Friday, October 19, 2012

2009 Mercedes Benz SLR McLaren Stirling Moss - Approved

Mercedes Benz SLR McLaren Stirling Moss
The 2009 Mercedes Benz SLR Stirling Moss is the perfect example of a car that fits Show or Display. 75 cars produced, more power lighter weight than a standard SLR. Technologically significant.   If you don't know who Stirling Moss is, then you should look him up. The car is very unique, very expensive, and probably not something that would ever get more than about 2,500 miles in a year.



"The SLR Stirling Moss is a limited edition (75 vehicles) of the series, which uses a speedster styling that does not include roof or windscreen. The design is inspired by the 300 SLR race car, and was by Korean designer Yoon Il-hun. It was to be the last series of the McLaren SLR built under the partnership between Mercedes-Benz and McLaren, until McLaren announced their own final edition of the SLR in late 2010.
The supercharged V8 engine is rated 650 PS (480 kW; 640 hp). The car's top speed is 350 km/h (220 mph) with acceleration from 0–100 km/h in less than 3.5 seconds. The car is approximately 200 kg (440 lb) lighter than the regular model.[13]
The SLR Stirling Moss began production in June 2009, after SLR Roadster's production ended in May 2009. All 75 cars were produced by December 2009. The SLR Stirling Moss has MSRP of €750,000 and was available only to SLR owners.[14]"

From Wikipedia.

 Mercedes Benz SLR McLaren Stirling Moss



HELP

HOW YOU MAY APPLY FOR PERMISSION TO IMPORT





Your signed application must include, at a minimum:
1. Your name, address, phone number, and FAX number.
2. Vehicle identification – make, model, model year, VIN or chassis number,
engine number, date of manufacture and mileage.
3. Location where you will store the vehicle in the United States.
4. Statement describing use on the public roads, if intended. If on-road use is requested, identify the Independent Commercial Importer (ICI) that will modify the vehicle to bring it into conformity with the requirements of the Environmental Protection Agency.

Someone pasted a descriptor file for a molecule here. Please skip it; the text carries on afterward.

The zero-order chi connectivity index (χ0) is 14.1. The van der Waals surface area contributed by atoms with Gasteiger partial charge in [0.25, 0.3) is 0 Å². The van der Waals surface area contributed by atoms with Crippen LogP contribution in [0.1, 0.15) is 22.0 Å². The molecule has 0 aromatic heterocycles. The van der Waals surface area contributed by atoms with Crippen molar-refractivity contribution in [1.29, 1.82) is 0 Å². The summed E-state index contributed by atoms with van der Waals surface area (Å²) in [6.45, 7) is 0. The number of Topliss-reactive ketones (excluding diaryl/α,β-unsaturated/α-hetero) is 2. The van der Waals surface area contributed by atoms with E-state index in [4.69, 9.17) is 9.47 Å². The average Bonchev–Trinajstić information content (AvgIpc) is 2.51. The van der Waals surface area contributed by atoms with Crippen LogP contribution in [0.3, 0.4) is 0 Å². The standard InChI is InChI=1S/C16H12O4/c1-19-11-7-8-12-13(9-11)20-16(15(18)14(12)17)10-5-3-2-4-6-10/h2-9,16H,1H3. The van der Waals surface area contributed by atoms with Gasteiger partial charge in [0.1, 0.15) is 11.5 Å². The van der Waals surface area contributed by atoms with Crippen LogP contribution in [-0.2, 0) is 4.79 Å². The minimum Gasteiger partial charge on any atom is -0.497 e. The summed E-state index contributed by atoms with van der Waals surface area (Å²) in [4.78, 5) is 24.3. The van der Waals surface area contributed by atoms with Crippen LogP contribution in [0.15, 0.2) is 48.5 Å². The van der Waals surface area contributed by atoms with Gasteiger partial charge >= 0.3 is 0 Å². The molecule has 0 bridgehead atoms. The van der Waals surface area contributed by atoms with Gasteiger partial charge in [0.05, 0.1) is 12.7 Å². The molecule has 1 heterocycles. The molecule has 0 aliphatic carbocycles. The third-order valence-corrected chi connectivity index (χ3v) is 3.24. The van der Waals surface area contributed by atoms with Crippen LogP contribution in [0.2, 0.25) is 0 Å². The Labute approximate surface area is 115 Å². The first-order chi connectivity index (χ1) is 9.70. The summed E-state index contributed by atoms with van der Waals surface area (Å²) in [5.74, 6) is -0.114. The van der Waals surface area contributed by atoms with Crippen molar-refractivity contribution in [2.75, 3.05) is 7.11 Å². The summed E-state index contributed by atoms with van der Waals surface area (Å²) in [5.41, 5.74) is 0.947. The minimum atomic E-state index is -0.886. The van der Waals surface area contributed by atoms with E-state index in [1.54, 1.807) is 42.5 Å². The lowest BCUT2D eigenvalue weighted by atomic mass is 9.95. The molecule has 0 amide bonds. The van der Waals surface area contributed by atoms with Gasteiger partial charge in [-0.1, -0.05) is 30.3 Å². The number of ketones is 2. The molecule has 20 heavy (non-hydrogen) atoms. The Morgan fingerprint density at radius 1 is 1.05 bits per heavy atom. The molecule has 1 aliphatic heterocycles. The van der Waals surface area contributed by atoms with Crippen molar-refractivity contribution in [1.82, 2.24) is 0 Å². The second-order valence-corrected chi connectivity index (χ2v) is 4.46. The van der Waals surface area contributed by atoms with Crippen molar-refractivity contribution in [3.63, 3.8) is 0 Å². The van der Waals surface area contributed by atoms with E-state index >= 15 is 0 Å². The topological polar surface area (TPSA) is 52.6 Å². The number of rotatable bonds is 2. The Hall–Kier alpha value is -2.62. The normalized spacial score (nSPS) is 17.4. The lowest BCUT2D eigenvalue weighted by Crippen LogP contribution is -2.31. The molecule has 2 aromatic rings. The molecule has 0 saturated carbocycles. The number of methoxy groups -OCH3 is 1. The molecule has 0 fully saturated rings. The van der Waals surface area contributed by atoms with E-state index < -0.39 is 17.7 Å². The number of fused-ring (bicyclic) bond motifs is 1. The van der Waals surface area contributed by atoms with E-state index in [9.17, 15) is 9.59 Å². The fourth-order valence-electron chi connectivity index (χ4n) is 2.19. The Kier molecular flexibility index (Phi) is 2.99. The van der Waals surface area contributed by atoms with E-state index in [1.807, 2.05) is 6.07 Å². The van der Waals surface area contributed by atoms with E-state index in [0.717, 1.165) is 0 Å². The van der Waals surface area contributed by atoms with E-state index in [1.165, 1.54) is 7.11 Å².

5. Basis for the application.
6. Attachments:
1. Photographs – ¾ frontal, ¾ rear, interior, odometer reading and special features (if appropriate).
2. Document from manufacturer or recognized historical source, identifying total production (production verification).
3. Proof of insurance conditioned on limited on-road use (not more than 2,500 miles accumulated in any 12-month period).
4. Identification of vehicle’s:
1. Technological significance – You must identify (be specific) the technology, engineering, and construction features of the vehicle that are advanced and of an unusual nature not commonly found in motor vehicles manufactured in the same time period; or
2. Historical significance – You must identify the historical significance of the vehicle. If a person of historical significance owned the vehicle, you must submit proof that this person owned the vehicle. If the vehicle was the first or last vehicle of a particular model, you must establish this through the manufacturer’s documentation or, if this is not available, through a recognized historical source. If the vehicle was "one of a kind," you must establish this also.
Items of significance must be numerically listed followed by the reason why the item is of significance.
You may then mail the application to:


Office of Vehicle Safety Compliance (NVS-223)
National Highway Traffic Safety Administration
1200 New Jersey Avenue, SE
Room W45-205
Washington, DC 20590


ON-ROAD USE

A vehicle eligible for Show or Display may receive NHTSA approval to be driven on the highway. The odometer must not register more than 2,500 miles in a 12-month period. NHTSA approval of limited on-road use is to allow the vehicle to be driven to and from nearby displays of similar automobiles. Another reason permission is granted is to maintain the vehicle’s engine, braking, lighting, and other dynamic systems in good working order. The vehicle is still required to meet EPA requirements. If the original engine in the vehicle will be replaced with a non-original engine to meet EPA requirements, it must be identified in your application since it may impact on the technological or historical significance of the vehicle.

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